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Money Management

Investors cutting research budgets post-MiFID – study

The European equity research market has shrunk by $300 million per year in the aftermath of new rules on the payments for investment research, shows a study by Greenwich Associates.

However, the full impact of the Markets in Financial Instruments Directive II, which took effect Jan. 3, will not be evident before the end of the year, the study stated. The new rules state that research payments must be made separate to trade execution.

For its "MiFID II is here: How investment managers have prepared" study, Greenwich Associates surveyed 88 institutional equity investors in Europe and the U.S. in the runup to the implementation of MiFID II. It found 39 Europe-based participants reduced their 2018 research/advisory budgets by 20% year-over-year. The firm estimated the 2017 research/advisory market to be $1.35 billion, with the 2018 market subsequently shrinking by almost $300 million.

Further, a growing number of U.S. money managers are following Europe's example, opting to pay for research themselves under MiFID II, found the report. Greenwich Associates interviewed 21 U.S. MiFID II-compliant institutions and 49 U.S. firms that will or do not need to be compliant.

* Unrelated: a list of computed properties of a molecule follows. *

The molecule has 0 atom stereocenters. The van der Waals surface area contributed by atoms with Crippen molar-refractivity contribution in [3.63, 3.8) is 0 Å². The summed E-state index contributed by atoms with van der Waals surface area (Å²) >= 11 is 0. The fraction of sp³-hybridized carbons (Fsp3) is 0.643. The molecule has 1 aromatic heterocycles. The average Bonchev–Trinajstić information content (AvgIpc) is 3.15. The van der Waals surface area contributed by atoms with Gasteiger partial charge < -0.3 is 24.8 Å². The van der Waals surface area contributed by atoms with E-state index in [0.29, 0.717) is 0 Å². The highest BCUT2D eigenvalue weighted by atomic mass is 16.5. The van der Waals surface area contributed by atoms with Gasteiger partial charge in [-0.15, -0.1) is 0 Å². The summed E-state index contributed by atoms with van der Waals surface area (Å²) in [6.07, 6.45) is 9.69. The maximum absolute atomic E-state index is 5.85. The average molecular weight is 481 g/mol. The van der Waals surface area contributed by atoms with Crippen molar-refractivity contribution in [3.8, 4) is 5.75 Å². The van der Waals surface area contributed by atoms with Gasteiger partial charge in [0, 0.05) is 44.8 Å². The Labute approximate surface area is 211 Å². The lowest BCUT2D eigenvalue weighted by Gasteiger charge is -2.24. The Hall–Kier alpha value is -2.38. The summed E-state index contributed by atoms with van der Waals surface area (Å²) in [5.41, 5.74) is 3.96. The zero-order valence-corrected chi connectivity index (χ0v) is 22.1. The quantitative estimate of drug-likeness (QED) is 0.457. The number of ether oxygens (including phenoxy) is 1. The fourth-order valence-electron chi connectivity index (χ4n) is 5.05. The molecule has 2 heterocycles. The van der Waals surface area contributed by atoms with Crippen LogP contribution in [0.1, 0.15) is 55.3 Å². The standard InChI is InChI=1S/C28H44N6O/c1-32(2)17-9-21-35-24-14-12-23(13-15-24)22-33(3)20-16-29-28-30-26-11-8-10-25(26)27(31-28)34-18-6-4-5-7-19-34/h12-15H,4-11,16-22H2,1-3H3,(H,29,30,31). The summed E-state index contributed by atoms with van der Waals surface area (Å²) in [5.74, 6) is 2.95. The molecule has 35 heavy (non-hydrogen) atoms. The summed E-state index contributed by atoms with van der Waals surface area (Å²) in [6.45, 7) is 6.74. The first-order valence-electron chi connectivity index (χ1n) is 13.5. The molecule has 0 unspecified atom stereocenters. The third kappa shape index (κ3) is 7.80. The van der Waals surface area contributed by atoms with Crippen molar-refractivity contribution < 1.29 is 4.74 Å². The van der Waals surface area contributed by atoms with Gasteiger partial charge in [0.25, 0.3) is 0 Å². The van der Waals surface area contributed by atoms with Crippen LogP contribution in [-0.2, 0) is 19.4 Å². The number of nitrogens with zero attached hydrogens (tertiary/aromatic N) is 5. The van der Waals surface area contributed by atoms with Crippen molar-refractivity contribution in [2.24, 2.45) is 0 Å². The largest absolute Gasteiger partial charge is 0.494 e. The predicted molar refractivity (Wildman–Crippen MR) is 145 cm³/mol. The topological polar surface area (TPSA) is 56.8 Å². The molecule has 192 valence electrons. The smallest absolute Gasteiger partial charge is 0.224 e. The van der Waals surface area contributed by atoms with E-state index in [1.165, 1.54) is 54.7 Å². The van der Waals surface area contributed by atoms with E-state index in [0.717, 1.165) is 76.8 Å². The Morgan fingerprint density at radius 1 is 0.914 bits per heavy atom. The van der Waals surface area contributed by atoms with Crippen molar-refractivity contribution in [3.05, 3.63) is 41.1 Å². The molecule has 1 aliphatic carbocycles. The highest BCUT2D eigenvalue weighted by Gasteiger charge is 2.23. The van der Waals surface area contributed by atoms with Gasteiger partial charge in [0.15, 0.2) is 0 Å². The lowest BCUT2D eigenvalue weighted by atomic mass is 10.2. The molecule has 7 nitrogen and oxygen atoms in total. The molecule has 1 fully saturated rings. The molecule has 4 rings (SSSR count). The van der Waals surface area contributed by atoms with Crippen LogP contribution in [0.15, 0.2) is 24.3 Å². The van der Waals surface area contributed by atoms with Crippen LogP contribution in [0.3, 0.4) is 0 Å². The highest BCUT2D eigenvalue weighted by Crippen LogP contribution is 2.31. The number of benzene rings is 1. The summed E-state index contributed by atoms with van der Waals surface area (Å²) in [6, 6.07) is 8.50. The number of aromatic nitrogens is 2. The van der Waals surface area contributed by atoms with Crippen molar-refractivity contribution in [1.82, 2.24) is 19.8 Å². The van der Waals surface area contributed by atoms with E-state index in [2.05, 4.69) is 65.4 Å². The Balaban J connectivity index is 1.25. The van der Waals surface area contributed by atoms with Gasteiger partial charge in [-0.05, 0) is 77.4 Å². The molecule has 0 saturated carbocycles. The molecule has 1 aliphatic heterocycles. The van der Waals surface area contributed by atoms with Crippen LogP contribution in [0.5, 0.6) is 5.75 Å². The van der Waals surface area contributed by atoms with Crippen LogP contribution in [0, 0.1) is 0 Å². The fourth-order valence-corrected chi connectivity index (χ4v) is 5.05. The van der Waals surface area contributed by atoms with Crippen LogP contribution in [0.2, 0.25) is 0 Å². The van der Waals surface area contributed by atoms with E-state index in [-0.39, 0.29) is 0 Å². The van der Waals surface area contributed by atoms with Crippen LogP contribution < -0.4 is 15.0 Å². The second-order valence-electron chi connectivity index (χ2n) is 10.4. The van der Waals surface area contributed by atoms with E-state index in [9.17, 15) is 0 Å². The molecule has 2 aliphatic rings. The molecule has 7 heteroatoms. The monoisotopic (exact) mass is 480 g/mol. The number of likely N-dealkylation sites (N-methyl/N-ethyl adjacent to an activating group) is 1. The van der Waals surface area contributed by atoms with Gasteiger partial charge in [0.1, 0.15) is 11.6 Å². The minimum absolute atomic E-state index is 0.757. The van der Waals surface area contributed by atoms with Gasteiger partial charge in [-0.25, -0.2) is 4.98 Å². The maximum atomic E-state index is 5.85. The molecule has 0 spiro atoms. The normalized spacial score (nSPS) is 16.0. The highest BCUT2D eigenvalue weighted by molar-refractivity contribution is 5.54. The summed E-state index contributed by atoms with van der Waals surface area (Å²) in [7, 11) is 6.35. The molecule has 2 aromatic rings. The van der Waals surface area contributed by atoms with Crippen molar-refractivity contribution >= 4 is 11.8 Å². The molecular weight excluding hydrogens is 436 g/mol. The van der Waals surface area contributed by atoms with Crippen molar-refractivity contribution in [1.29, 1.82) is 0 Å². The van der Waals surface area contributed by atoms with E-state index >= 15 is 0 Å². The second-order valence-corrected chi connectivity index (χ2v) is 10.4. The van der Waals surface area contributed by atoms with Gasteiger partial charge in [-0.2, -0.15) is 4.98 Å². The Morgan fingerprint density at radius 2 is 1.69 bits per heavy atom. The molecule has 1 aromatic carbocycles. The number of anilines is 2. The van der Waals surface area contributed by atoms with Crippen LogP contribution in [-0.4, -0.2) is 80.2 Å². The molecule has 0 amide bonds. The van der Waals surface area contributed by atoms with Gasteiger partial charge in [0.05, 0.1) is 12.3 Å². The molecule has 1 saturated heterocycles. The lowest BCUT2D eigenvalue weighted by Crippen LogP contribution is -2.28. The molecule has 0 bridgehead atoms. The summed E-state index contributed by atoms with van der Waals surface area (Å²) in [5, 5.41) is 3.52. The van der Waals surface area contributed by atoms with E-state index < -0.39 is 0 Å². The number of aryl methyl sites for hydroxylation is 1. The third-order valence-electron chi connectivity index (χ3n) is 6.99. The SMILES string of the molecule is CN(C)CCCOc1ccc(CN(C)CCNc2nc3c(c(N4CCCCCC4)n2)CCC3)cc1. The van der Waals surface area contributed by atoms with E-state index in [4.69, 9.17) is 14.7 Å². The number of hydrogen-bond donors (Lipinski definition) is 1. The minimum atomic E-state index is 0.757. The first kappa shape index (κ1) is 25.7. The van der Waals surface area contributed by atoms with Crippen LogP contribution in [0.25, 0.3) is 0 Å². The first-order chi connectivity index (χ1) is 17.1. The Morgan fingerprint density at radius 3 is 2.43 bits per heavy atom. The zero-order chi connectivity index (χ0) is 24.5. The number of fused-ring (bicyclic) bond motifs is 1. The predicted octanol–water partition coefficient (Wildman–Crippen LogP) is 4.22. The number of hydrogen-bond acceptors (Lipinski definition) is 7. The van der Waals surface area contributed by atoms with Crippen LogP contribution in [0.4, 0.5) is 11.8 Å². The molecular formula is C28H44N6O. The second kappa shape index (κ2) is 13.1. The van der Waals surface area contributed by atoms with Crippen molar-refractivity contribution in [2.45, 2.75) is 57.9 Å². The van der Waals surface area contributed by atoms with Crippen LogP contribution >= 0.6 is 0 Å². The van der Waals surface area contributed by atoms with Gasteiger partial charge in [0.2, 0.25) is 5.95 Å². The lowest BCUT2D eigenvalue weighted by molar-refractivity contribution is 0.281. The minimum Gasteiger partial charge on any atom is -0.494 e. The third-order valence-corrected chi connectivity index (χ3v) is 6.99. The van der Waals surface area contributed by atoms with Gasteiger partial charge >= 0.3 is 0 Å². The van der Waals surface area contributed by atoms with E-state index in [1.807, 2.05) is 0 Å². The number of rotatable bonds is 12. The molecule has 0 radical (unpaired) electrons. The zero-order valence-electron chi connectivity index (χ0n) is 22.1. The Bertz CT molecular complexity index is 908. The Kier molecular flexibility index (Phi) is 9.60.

The study said while the majority of U.S. money managers — and 64% of U.S. study respondents — do not fall under the MiFID II rules, a growing number are considering following suit. The study found only 9% of U.S. respondents are choosing to be MiFID II compliant, adding the "percentage could grow in the coming year."

However, Greenwich Associates said one-third of study respondents said they will pay research providers the same amount as last year. Further, the rules have led to investors cutting ties with some providers of research, with European respondents reporting more than a 20% decrease in research counterparties. However, the amount budgeted for each provider or broker will remain relatively flat year-over-year, added Greenwich Associates' study.

"Managers express concern about the message it would send to their investors if they made sudden and substantial cuts," said William Llamas, associate director of relationship management at Greenwich Associates, in a news release accompanying the study. "Any sign that managers have been wasteful in their spending in the past would resonate poorly."

The study is available for download on the Greenwich Associates website.